An immunological response against virus-infected cells is an important pathogenic mechanism of chronic viral hepatitis. Reactive oxygen species (ROS) produced by activated macrophages and a consequent rise of lipid peroxidation cause direct activation of hepatic stellate (Ito) cells, leading to hepatic fibrosis and cirrhosis[37]. Moreover, HCV core protein directly increases ROS as well as lipid peroxidation products and antioxidant gene expression[38]. HCV infection is also associated with liver iron accumulation[39], which further produces ROS in the liver. These observations suggested that anti-oxidant therapy has an important role in slowing disease progression to cirrhosis in chronic hepatitis C. In consequence of this theory, the use of CAM is common in patients with chronic liver disease[8]. Liu et al[40] reviewed medical herbs for HCV infection and concluded that some agents may have an effect on liver enzymes, but there is no firm evidence supporting efficacy of CAM. However, few studies have investigated the effect of antioxidants on HCV itself. Yano et al[24] investigated the effect of ordinary nutrients on HCV RNA replication using the replicon system, and found that some antioxidants such as β-carotene, vitamin D2 and linoleic acid inhibited replication. They also showed an effect of VE on HCV RNA replication that was the same as in our study. In our study, AXN didnot affect replication of HCV RNA. Thus, there is a group of antioxidants which inhibit replication of HCV, while there is another group of antioxidants which enhance its replication. The precise mechanism of this difference has not been clarified, but the investigation of this mechanism may provide new insights into anti-viral mechanisms. Recently it has been demonstrated that anti-HCV nutrients induce activation of the MEK-ERK1/2 signaling pathway through phosphorylation of ERK1/2[41]. Study of this phenomenon may provide clues for a new therapeutic strategy in anti-viral treatment of HCV.
RVT has been shown to have a large number of regulatory biological functions, and Docherty et al[25-27] extensively studied the mechanism by which RVT inhibits the replication of HSV. However, even though it has been extensively studied, the molecular mechanism of RVT’s action is not clear. Our results were quite different from those of Docherty’s. In our study, not all antioxidants but 2 of 3 antioxidants increased the replication of HCV suggesting that the molecular mechanism of each agent is likely variable depending on viruses when we speculate in combination with studies of Docherty et al[25-27] and Yano et al[24]. On the other hand, reports suggesting a correlation between HCV replication and lipid metabolism have accumulated recently. It has been demonstrated that the cellular lipid droplet is an important structure for replication or assembly of viral components of HCV, especially HCV core protein[42]. The inhibitory effect of 3-hydroxyl-3-methylglutaryl coenzyme A reductase inhibitors on HCV have also been reported[43]. Moreover, the success of peg-IFN plus RBV combination therapy, that resulted in the disappearance of HCV, affected lipid metabolism thereafter in vivo[44]. Thus, it is conceivable that HCV genomic structure as well as the intracellular lipid is indispensable for viral replication of HCV. It is thought that RVT and VE affect intracellular lipid metabolism because they are lipid-soluble antioxidants. It is also interesting that HCV itself produces ROS, and that antioxidants affect the replication of HCV.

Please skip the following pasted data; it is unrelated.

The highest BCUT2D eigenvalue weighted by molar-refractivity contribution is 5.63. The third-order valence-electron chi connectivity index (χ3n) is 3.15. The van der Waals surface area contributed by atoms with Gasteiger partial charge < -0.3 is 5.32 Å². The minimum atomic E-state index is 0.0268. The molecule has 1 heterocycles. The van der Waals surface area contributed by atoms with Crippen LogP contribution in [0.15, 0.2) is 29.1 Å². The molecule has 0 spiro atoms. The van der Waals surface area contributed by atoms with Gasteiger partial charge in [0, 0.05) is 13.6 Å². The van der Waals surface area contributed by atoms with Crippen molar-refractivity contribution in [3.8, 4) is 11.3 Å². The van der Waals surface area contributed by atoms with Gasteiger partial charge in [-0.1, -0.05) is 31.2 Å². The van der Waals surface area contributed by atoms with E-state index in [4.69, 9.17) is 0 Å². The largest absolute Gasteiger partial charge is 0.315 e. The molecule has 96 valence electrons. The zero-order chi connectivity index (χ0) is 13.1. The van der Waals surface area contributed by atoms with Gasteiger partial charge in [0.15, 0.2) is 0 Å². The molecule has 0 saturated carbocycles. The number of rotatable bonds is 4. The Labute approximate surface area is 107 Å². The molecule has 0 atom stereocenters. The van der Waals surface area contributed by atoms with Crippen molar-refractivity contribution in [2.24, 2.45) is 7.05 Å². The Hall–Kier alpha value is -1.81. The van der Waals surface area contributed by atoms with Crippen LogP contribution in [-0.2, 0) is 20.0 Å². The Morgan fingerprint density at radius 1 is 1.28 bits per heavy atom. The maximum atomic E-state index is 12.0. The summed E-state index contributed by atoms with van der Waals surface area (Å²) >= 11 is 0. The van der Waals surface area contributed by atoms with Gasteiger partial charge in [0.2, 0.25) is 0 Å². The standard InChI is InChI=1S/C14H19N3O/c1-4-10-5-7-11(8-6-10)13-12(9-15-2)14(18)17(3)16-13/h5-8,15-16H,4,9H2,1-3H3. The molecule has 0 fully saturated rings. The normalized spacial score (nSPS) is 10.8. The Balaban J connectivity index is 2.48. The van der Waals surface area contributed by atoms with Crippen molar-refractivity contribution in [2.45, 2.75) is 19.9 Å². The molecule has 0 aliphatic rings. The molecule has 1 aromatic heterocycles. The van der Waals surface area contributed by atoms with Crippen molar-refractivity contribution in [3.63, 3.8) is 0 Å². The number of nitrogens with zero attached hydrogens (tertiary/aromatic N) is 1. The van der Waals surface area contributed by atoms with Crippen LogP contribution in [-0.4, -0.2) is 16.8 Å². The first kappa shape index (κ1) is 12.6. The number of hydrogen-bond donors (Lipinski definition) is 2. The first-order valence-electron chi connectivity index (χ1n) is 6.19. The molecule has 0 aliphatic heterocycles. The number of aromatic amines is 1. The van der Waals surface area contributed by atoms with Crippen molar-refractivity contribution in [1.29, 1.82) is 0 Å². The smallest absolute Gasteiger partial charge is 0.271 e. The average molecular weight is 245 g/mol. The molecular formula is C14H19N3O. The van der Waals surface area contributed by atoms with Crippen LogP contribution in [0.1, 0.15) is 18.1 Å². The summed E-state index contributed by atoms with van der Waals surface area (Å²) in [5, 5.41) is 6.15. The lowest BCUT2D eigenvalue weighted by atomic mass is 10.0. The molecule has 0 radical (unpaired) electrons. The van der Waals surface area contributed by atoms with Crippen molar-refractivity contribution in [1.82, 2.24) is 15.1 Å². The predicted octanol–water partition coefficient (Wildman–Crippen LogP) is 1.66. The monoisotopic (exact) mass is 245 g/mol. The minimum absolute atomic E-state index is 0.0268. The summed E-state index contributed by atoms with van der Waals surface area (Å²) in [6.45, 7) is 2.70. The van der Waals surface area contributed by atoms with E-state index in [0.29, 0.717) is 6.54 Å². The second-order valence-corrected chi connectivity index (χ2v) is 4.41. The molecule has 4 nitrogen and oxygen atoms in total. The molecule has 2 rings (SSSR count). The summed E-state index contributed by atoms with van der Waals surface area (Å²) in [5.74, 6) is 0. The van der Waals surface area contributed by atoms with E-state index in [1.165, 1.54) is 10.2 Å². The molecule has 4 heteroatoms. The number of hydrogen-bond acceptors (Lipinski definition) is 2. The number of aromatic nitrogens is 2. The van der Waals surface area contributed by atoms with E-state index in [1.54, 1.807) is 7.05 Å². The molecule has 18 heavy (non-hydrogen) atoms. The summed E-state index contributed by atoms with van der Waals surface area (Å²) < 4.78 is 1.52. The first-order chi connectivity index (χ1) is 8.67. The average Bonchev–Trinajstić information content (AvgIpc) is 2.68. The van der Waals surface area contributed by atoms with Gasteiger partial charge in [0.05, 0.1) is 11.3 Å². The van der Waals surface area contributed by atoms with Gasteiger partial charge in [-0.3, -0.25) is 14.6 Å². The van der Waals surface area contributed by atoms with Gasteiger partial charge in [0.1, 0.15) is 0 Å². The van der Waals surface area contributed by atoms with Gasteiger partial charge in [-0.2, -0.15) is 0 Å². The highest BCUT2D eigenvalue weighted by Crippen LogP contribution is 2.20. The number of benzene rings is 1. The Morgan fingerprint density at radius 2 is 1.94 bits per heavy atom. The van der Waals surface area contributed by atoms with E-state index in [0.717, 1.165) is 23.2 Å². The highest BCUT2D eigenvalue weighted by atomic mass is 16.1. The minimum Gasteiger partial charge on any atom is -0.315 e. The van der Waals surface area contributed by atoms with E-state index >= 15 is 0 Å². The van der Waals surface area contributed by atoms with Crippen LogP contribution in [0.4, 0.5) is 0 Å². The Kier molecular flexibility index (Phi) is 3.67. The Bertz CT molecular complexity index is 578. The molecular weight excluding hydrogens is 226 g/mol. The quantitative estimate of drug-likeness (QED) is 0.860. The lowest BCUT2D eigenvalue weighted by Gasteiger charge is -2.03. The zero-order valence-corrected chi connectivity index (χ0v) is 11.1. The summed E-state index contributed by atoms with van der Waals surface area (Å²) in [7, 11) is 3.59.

Bechmann et al[45] recently demonstrated that RVT in response to free fatty acid administration deteriorates fibrogenic activation of human hepatic stellate cells. They showed that RVT upregulated the expression of key mRNAs associated with activated, fibrogenic stellate cells, and also demonstrated that the combined presence of free fatty acids and RVT significantly reduced the hepatic stellate cells’ susceptibility to apoptosis. This report was controversial since previous reports[35,36] demonstrated favorable effects of RVT on prevention of fibrosis progression. Bechmann et al[45] pointed out that the concentration of RVT was different from the previous study, and species’ differences (employing rat vs human hepatic stellate cells) might be significant. Thus, RVT may have different therapeutic effects at various concentrations, and further investigation is needed to clarify a role of RVT in chronic liver diseases. Their result also suggested that patients with chronic hepatitis C should not take RVT as an additive nutrient, especially when they receive IFN-based antiviral therapy. Further investigations focusing on the enhancing mechanism of RVT on HCV RNA and different responses between RVT and AXN is necessary, and these approaches may develop a new strategy of anti-HCV agents.